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Fire rescue crews to carry naloxone for drug overdose patients

Firefighters in Surrey and Vancouver will be the first in B.C. to carry and administer a potentially life-saving treatment, naloxone, for patients suffering opioid drug overdoses. All paramedics also now will be able to give naloxone.
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​​“An overdose can happen to anyone. The lives at risk may be your neighbours, friends or family members,” said Health Minister Terry Lake. “This program recognizes that with the increasing number of overdoses we’re seeing, we have to make sure the people on the front lines responding to emergency calls have the right treatment available to save lives.”

The new program is the result of collaboration between the Ministry of Health, Provincial Health Services Authority (PHSA), BC Emergency Health Services (BCEHS), BC Centre for Disease Control (BCCDC), Fraser Health and municipal authorities to respond to the rising number of drug overdose cases in B.C. Through this work, the emergency medical assistants regulation was amended to permit licensed fire rescue first responders to administer naloxone and expand the number of BCEHS paramedics able to do so. While higher trained paramedics have been able to administer naloxone for many years, the province’s 525 emergency medical responders – community-based paramedics – will also now be able to for the first time under this program.

"Timing is everything when giving this life-saving medication,” said Linda Lupini, executive vice president, PHSA and BCEHS. “We’re very pleased that BC Emergency Health Services is in a position to oversee this program, which allows first responder firefighters and emergency medical responders to administer naloxone. With Surrey and Vancouver being the first to begin the program, we have a real opportunity to save many lives in these two cities, which together record most of the province’s drug overdose cases.”

“With Surrey covering a vast geographical area, and the fire crews we have deployed around the city, we’re often first on scene at drug overdose emergencies,” said Surrey fire chief Len Garis. “This program means we’ll be able to have these crews start giving naloxone as soon as possible, which will save lives.”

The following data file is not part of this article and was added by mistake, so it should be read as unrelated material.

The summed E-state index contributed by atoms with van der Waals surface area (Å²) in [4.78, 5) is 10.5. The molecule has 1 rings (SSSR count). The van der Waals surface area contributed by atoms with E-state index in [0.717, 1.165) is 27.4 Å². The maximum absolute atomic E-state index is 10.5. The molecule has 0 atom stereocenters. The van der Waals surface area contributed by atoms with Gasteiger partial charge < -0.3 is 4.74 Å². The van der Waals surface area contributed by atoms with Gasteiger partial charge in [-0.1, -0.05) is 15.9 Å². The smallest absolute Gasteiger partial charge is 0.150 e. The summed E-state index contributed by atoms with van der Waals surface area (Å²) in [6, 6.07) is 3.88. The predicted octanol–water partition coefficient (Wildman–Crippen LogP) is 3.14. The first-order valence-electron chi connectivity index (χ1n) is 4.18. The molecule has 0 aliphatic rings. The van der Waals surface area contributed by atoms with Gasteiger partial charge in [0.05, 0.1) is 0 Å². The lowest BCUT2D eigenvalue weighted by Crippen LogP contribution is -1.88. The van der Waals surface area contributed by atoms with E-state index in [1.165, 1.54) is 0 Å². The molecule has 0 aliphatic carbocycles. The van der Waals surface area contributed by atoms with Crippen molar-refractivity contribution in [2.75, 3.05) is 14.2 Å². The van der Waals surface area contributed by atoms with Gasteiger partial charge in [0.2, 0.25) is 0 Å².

Collaboration agreements with both the Vancouver Fire and Rescue Services and Surrey Fire Department are already in place. Physician oversight of the services will be provided by BCEHS under its Emergency Physician Online Support program.

Any fire department in the province can join the program after signing an agreement with BCEHS, which provides clinical and quality oversight of the program. Firefighters must take special BCEHS training to administer the medication, as well as provide BCEHS and BCCDC with patient care information that will be used to track patient outcomes.

The new program builds on work already underway throughout the province to support those living with substance use issues. In October 2015, the Province announced that B.C.’s public drug plan, PharmaCare, now covers the opioid-substitution drug suboxone (buprenorphine and naloxone) as a regular benefit. This means that people seeking treatment for an addiction to opioid drugs such as heroin, oxycodone or fentanyl have easier access to a medication that helps them to recover and rebuild their lives.

B.C. funds harm reduction programs and services including needle distribution and collection, opioid substitution treatment, supervised injection services, and B.C.’s Take Home Naloxone program, which provides training and kits available at more than 120 sites throughout B.C. Since its launch, the program has shown effectiveness at saving lives – more than 370 opioid drug overdoses have been reversed.

Approximately, 4,400 kits have been distributed to people who use opioids, and more than 5,400 people have been trained to administer naloxone, including people who use opioids, their friends and family, and service providers.

Quick facts

  • In 2015, there were 465 apparent illicit drug overdose deaths with fentanyl detected in 30% of them, an increase from the previous year.
  • An overdose of opiates such as morphine, heroin, methadone or Oxycodone – sometimes mixed with fentanyl – can cause a person’s breathing to slow or stop. Naloxone is a safe medication that, if administered quickly, can reverse the effects of an overdose of an opioid drug.
  • Naloxone is an injectable medication that is easily administered with minimal training. It is most often administered in the thigh or shoulder, and may even be given through clothing.
  • Naloxone has been shown to be safe and affordable. A healthy person given a dose of naloxone would not notice any negative side effects.
 
 
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